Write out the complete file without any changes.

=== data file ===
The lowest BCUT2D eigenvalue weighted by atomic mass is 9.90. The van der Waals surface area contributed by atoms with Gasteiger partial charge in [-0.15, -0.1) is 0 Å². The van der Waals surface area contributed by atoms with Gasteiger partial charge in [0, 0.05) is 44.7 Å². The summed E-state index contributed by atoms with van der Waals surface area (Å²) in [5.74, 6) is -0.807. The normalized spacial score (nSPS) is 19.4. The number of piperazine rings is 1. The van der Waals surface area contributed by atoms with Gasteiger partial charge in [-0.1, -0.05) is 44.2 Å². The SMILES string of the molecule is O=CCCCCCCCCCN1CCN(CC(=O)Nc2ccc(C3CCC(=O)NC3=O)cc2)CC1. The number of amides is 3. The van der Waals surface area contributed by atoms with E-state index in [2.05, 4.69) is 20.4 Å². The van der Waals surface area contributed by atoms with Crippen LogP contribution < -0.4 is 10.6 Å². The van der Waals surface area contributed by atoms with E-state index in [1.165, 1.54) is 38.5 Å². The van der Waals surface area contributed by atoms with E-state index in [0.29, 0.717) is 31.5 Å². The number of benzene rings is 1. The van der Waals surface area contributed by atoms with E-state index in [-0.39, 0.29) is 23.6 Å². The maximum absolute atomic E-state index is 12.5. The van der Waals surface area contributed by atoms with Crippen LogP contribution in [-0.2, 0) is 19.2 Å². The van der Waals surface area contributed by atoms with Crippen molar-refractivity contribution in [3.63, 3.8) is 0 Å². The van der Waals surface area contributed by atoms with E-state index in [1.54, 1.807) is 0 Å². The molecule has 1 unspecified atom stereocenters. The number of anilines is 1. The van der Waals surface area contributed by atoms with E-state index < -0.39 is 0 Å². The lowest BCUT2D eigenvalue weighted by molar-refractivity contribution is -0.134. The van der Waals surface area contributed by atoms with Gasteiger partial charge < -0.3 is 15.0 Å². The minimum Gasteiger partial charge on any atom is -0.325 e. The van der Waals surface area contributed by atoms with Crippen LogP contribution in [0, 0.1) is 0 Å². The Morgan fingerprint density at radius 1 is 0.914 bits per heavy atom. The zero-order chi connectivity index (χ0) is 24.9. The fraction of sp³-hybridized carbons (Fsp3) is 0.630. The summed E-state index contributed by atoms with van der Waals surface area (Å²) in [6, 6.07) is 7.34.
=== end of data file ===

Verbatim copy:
The lowest BCUT2D eigenvalue weighted by atomic mass is 9.90. The van der Waals surface area contributed by atoms with Gasteiger partial charge in [-0.15, -0.1) is 0 Å². The van der Waals surface area contributed by atoms with Gasteiger partial charge in [0, 0.05) is 44.7 Å². The summed E-state index contributed by atoms with van der Waals surface area (Å²) in [5.74, 6) is -0.807. The normalized spacial score (nSPS) is 19.4. The number of piperazine rings is 1. The van der Waals surface area contributed by atoms with Gasteiger partial charge in [-0.1, -0.05) is 44.2 Å². The SMILES string of the molecule is O=CCCCCCCCCCN1CCN(CC(=O)Nc2ccc(C3CCC(=O)NC3=O)cc2)CC1. The number of amides is 3. The van der Waals surface area contributed by atoms with E-state index in [2.05, 4.69) is 20.4 Å². The van der Waals surface area contributed by atoms with Crippen LogP contribution < -0.4 is 10.6 Å². The van der Waals surface area contributed by atoms with E-state index in [1.165, 1.54) is 38.5 Å². The van der Waals surface area contributed by atoms with E-state index in [0.29, 0.717) is 31.5 Å². The number of benzene rings is 1. The van der Waals surface area contributed by atoms with E-state index in [-0.39, 0.29) is 23.6 Å². The maximum absolute atomic E-state index is 12.5. The van der Waals surface area contributed by atoms with Crippen LogP contribution in [-0.2, 0) is 19.2 Å². The van der Waals surface area contributed by atoms with Crippen molar-refractivity contribution in [3.63, 3.8) is 0 Å². The van der Waals surface area contributed by atoms with E-state index in [1.54, 1.807) is 0 Å². The molecule has 1 unspecified atom stereocenters. The number of anilines is 1. The van der Waals surface area contributed by atoms with E-state index < -0.39 is 0 Å². The lowest BCUT2D eigenvalue weighted by molar-refractivity contribution is -0.134. The van der Waals surface area contributed by atoms with Gasteiger partial charge < -0.3 is 15.0 Å². The minimum Gasteiger partial charge on any atom is -0.325 e. The van der Waals surface area contributed by atoms with Crippen LogP contribution in [0, 0.1) is 0 Å². The Morgan fingerprint density at radius 1 is 0.914 bits per heavy atom. The zero-order chi connectivity index (χ0) is 24.9. The fraction of sp³-hybridized carbons (Fsp3) is 0.630. The summed E-state index contributed by atoms with van der Waals surface area (Å²) in [6, 6.07) is 7.34.